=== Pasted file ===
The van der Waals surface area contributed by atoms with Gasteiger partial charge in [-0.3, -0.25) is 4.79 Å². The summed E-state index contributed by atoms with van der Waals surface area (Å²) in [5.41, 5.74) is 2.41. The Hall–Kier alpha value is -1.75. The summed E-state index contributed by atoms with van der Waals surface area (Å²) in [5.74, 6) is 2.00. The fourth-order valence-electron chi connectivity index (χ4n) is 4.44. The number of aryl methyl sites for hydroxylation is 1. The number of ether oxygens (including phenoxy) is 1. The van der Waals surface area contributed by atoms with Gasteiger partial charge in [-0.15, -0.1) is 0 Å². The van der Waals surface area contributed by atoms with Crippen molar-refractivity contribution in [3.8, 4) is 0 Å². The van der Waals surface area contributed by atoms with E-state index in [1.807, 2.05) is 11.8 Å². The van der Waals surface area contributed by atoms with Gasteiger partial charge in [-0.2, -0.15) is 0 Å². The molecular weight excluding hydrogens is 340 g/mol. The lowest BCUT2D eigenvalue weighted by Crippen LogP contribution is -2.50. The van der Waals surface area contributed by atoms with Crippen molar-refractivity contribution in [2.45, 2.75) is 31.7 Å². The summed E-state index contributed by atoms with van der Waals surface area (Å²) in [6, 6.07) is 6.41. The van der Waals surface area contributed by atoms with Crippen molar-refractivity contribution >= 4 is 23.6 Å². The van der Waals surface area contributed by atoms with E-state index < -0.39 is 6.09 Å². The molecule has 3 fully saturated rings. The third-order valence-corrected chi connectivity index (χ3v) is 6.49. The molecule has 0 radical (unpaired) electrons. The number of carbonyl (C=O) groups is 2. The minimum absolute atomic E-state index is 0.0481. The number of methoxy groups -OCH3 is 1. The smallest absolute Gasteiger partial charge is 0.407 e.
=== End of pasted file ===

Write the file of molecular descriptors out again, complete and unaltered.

The van der Waals surface area contributed by atoms with Gasteiger partial charge in [-0.3, -0.25) is 4.79 Å². The summed E-state index contributed by atoms with van der Waals surface area (Å²) in [5.41, 5.74) is 2.41. The Hall–Kier alpha value is -1.75. The summed E-state index contributed by atoms with van der Waals surface area (Å²) in [5.74, 6) is 2.00. The fourth-order valence-electron chi connectivity index (χ4n) is 4.44. The number of aryl methyl sites for hydroxylation is 1. The number of ether oxygens (including phenoxy) is 1. The van der Waals surface area contributed by atoms with Gasteiger partial charge in [-0.15, -0.1) is 0 Å². The van der Waals surface area contributed by atoms with Crippen molar-refractivity contribution in [3.8, 4) is 0 Å². The van der Waals surface area contributed by atoms with E-state index in [1.807, 2.05) is 11.8 Å². The van der Waals surface area contributed by atoms with Gasteiger partial charge in [-0.2, -0.15) is 0 Å². The molecular weight excluding hydrogens is 340 g/mol. The lowest BCUT2D eigenvalue weighted by Crippen LogP contribution is -2.50. The van der Waals surface area contributed by atoms with Crippen molar-refractivity contribution in [2.45, 2.75) is 31.7 Å². The summed E-state index contributed by atoms with van der Waals surface area (Å²) in [6, 6.07) is 6.41. The van der Waals surface area contributed by atoms with Crippen molar-refractivity contribution >= 4 is 23.6 Å². The van der Waals surface area contributed by atoms with E-state index < -0.39 is 6.09 Å². The molecule has 3 fully saturated rings. The third-order valence-corrected chi connectivity index (χ3v) is 6.49. The molecule has 0 radical (unpaired) electrons. The number of carbonyl (C=O) groups is 2. The minimum absolute atomic E-state index is 0.0481. The number of methoxy groups -OCH3 is 1. The smallest absolute Gasteiger partial charge is 0.407 e.